I found an old ticket, good for one fare on the Metropolitan Coach Co., Washington, D.C. I can’t seem to find any information on this company, so I’m turning to you for help.
— Mary Root,
Metropolitan Coach ran a line of herdics in Washington. You are excused if you have no idea what a “herdic” is. Until just the other day, Answer Man didn’t, either.
Today, we would call a herdic a bus. In 1881, when the herdic was patented, it was a horse-powered carriage. It takes its name from the man who invented it: Peter Herdic, the kind of up-from-his-bootstraps character who makes you proud to be an American.
Herdic was born in 1824 in Fort Plain, Pa. His father died soon after, and his mother moved the family to Ithaca, N.Y. By age 10, Peter was cutting a cord of wood a day. To raise extra money, he snared rabbits and quail.
When he was 13, the family moved to Bradford County, Pa. Peter and his brother cleared the 50 acres their widowed mother had bought. She told Peter that when he turned 20 he could take over the farm. “No, mother,” our hero said, “let Ben have it, and I’ll go and care for myself.”
This he did. Herdic worked in a sawmill. With the money he saved, he bought an interest in a shingle-making business. With that money, he bought a farm in Lycoming County, Pa., and went into lumber. It was his idea to float pine logs down the Susquehanna. He made a fortune. He became Williamsport’s mayor. He bought the gas works and built a water works. He discovered hot springs on his property and built a hotel on top of them. He founded a bank; built rubber, brush and nail factories; owned an opera house; and spent $60,000 to build an Episcopal church, which he then gave to the congregation. He was active in Republican politics.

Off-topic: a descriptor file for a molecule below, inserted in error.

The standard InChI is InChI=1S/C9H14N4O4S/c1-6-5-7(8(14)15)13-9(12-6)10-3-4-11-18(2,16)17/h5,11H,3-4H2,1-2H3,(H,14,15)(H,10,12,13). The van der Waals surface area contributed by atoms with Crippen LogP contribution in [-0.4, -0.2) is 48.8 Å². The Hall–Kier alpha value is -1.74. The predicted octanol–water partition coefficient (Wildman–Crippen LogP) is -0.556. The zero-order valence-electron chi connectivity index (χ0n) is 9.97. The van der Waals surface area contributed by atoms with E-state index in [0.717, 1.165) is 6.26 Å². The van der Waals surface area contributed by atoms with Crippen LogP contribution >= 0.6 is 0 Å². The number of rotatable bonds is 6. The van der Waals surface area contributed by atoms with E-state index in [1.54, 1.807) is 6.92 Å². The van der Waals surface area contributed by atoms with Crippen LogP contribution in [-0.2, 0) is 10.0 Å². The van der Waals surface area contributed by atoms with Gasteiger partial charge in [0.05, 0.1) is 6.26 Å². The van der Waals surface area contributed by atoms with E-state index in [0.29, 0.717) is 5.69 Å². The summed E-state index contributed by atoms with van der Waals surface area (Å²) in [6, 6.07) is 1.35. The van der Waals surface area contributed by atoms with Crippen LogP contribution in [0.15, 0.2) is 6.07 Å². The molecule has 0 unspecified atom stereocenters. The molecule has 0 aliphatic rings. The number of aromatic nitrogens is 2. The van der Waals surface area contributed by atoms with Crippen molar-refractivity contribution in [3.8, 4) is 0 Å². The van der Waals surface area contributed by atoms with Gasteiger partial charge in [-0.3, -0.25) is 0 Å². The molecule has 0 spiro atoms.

In 1878, the economy tanked. Herdic lost $2 million and went bankrupt. But he clawed back, turning his mind to improving the horse-drawn conveyances that moved people through cities. His eponymous invention boasted two or four wheels and had improved springs and an innovative system to connect axles, shaft, springs and body. Passengers entered from the back and sat in seats along the side.
Herdics became popular in many cities, but nowhere more than in Washington. They were an improvement over the District’s horse-drawn omnibuses, which the late D.C. streetcar historian LeRoy O. King described as “nothing more than urban stagecoaches.”
Metropolitan Coach was a descendant of the Herdic Phaeton Co. Its main route was up and down 16th Street NW. While there eventually was a streetcar line on Connecticut Avenue and one on 14th Street, there was no line between them, in the most densely populated part of the city, and the herdics served that area.
However, the Metropolitan herdics eventually became pretty ratty. In 1904, hack inspector A.R. Lamb noted that the company’s coaches were “in such a dilapidated, unsightly and unsanitary condition as to be absolutely unfit for use . . . . The wheels are in such a condition that they are likely at any time to collapse and some of these vehicles have holes broken through the panels. They have not been painted for years, and are, altogether, a disgrace to the city.”
In 1908, the city forced Metropolitan to replace its four-legged fleet with motor buses, also called herdics. (The company’s president at the time was S. Dana Lincoln, a developer of Garrett Park.) The company doesn’t seem to have been run much better. Part of the problem may have been disputes over transfers: Almost every bus and streetcar line was run by a separate company, and they didn’t always honor one another’s transfers.
But the main problem was the undependability of the herdics. As the Washington Times wrote in 1911, when the city government was trying yet again to regulate the coaches, “The herdics are practically useless now because nobody knows when they will arrive or depart.”
The ramshackle buses inspired a wag to compose this poem:
How dear to the heart is the 16th Street Herdic
When rounding the corner it rolls into view;
Its battered old sides and its windows all broken
It still is a haven of refuge to you.
How oft have you tackled that lumbering wagon,
That jolting contraption, that motor car freak?
The 16th Street Herdic, the tumble-down Herdic,
The rattle-trap Herdic that runs once a week.
Metropolitan Coach went out of business in 1915. Today Washington boasts a state-of-the-art public transportation system that never breaks down and always runs on time.
Send questions to firstname.lastname@example.org.